#124. Made In is a direct-to-consumer cookware brand. We talk with co-founder and CEO Chip Malt who talks with us about how he set out to create a curated and intentional set of products that satisfied everyday kitchen needs while chipping away at entrenched brands like All-Clad.

Check out the full transcript below. 

Chip: [00:00:01] Our consumers don’t walk out of their house on a Tuesday saying, “I need a new cookware set.” It’s not one of those things where you see a Facebook ad and you’re like, “Oh, I do need a new pan!” And then just like, one-click-buy. It’s a highly considered purchase. You may not even realize that your pan at home stinks.

Richie: [00:00:15] That’s Chip Malt, co-founder and CEO of Made In, a direct-to-consumer cookware brand. Chip started the company with his co-founder Jake, whose family has worked in the cookware space for generations. They set out to create a curated and intentional set of products that satisfied everyday kitchen needs while chipping away at entrenched brands like All-Clad.

Richie: [00:00:33] I’m Richie Siegel, the founder of Loose Threads, which analyzes and advises next-generation consumer companies, and FaceLift by Loose Threads, a retail incubator and accelerator for leading brands and retailers. For our latest analysis and insights, check out our free weekly newsletter at LooseThreads.com. We also just announced Loose Threads Live, our-invite only and entirely off-the-record gathering for founders, executives and investors on October 3rd in New York City. Learn more at LooseThreads.com/Live.

Richie: [00:01:00] I started the Loose Threads Podcast to spark engaging discussions with leaders across the consumer economy. That’s why I was excited to talk with Chip about how the brand has developed products in the wake of ever changing tariffs, and how it’s turned to chefs to amplify its message. Here’s how it all began.

Chip: [00:01:22] We saw what was happening in the digital landscape—the Caspers of the world, the Brooklinens of the world. Each one of these verticals, if you go down a Bed Bath & Beyond header on their website and look at each one of the categories, they had slowly fallen, vertical by vertical, to a direct-to-consumer movement. And the one that really hadn’t been touched was the kitchenware.

Richie: [00:01:39] Why do think that was?

Chip: [00:01:40] What we found out was the supply chain was tough. We are working with metal crafters, there’s very few metal crafters in the world that can produce a great product, compared to apparel, where you can go to a trade show and there may be ten, 15 factories that can produce high-end apparel. There’s not that in the kitchen space. So one, I just think, from my ease of starting a business, there was that aspect to it. And then two, you know, I think it was just a little bit less sexy than some of the others. It’s a big market, which was interesting for us. It was a market that people are passionate about. Food is something that people love and Instagram, and so, for us, it was an interesting thing that just hadn’t been cracked.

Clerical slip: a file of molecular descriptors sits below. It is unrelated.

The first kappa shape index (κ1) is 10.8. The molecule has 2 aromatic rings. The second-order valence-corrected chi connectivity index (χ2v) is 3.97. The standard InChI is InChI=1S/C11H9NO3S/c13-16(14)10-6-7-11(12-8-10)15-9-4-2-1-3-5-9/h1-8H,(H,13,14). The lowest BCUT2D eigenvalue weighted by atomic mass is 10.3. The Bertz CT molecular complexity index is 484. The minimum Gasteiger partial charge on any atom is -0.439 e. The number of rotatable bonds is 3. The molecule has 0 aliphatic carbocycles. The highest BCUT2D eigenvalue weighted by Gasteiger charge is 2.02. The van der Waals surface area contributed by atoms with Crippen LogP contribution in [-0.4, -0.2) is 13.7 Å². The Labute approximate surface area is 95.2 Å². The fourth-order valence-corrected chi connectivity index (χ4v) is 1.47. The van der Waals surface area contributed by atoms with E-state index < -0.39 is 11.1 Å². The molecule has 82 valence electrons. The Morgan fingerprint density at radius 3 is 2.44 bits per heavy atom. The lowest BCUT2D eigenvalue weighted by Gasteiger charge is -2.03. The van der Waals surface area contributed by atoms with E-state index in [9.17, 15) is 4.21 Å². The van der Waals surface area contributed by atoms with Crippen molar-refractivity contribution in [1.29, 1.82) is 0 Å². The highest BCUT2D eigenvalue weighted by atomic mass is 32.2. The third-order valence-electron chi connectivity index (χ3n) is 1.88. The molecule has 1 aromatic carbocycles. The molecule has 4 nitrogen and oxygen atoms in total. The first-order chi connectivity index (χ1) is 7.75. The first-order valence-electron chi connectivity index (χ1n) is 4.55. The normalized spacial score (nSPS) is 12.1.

Richie: [00:02:13] Given you knew those things, why go after it?

Chip: [00:02:15] So I actually had a childhood buddy whose family is third-generation kitchen supply, so I saw that opportunity. I love cooking. I do it all the time, I was doing it five, seven times a week. And, to me, personally, it was, hey I do it five times a week and I don’t know the brand of anything that I use in the kitchen, so there’s no brand affinity, but maybe there is for other people out there. Like, maybe I’m just an anomaly. And so I called him up and said, “Hey, is this an opportunity? Do people know anything about this space? Is there an opportunity for us to create a brand in this space?” And within maybe four seconds he was like, “Let’s do it.”

Richie: [00:02:46] Would you agree that there are certain items in the kitchen, a la, like the Vitamix and so forth that have the brand affinity? And I guess those are maybe more appliances, frankly. Beyond those, maybe I know what my knife is, besides maybe, like, Le Creuset or whatever. Like, you don’t really know what else is there.